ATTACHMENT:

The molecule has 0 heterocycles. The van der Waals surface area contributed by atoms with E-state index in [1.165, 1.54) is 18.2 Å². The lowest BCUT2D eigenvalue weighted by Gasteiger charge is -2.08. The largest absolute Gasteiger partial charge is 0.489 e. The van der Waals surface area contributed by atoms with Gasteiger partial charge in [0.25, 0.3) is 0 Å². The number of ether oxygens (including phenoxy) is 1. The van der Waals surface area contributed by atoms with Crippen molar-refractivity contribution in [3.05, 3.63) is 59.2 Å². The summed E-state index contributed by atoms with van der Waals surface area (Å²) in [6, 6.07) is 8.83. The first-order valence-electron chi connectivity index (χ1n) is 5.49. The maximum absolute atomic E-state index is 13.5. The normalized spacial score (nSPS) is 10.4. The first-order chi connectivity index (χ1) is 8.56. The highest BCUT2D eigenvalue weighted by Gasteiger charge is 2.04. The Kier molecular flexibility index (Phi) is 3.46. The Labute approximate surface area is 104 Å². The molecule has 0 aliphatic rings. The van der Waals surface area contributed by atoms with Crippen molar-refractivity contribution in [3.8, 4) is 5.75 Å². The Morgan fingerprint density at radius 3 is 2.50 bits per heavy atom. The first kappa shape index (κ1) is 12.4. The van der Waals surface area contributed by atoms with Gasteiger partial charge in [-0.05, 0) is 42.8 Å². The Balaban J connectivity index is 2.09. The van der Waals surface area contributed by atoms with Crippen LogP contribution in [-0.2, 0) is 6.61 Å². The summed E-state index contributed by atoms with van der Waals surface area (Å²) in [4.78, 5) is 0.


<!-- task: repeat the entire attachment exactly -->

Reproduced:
The molecule has 0 heterocycles. The van der Waals surface area contributed by atoms with E-state index in [1.165, 1.54) is 18.2 Å². The lowest BCUT2D eigenvalue weighted by Gasteiger charge is -2.08. The largest absolute Gasteiger partial charge is 0.489 e. The van der Waals surface area contributed by atoms with Gasteiger partial charge in [0.25, 0.3) is 0 Å². The number of ether oxygens (including phenoxy) is 1. The van der Waals surface area contributed by atoms with Crippen molar-refractivity contribution in [3.05, 3.63) is 59.2 Å². The summed E-state index contributed by atoms with van der Waals surface area (Å²) in [6, 6.07) is 8.83. The first-order valence-electron chi connectivity index (χ1n) is 5.49. The maximum absolute atomic E-state index is 13.5. The normalized spacial score (nSPS) is 10.4. The first-order chi connectivity index (χ1) is 8.56. The highest BCUT2D eigenvalue weighted by Gasteiger charge is 2.04. The Kier molecular flexibility index (Phi) is 3.46. The Labute approximate surface area is 104 Å². The molecule has 0 aliphatic rings. The van der Waals surface area contributed by atoms with Crippen molar-refractivity contribution in [3.8, 4) is 5.75 Å². The Morgan fingerprint density at radius 3 is 2.50 bits per heavy atom. The first kappa shape index (κ1) is 12.4. The van der Waals surface area contributed by atoms with Gasteiger partial charge in [-0.05, 0) is 42.8 Å². The Balaban J connectivity index is 2.09. The van der Waals surface area contributed by atoms with Crippen LogP contribution in [-0.2, 0) is 6.61 Å². The summed E-state index contributed by atoms with van der Waals surface area (Å²) in [4.78, 5) is 0.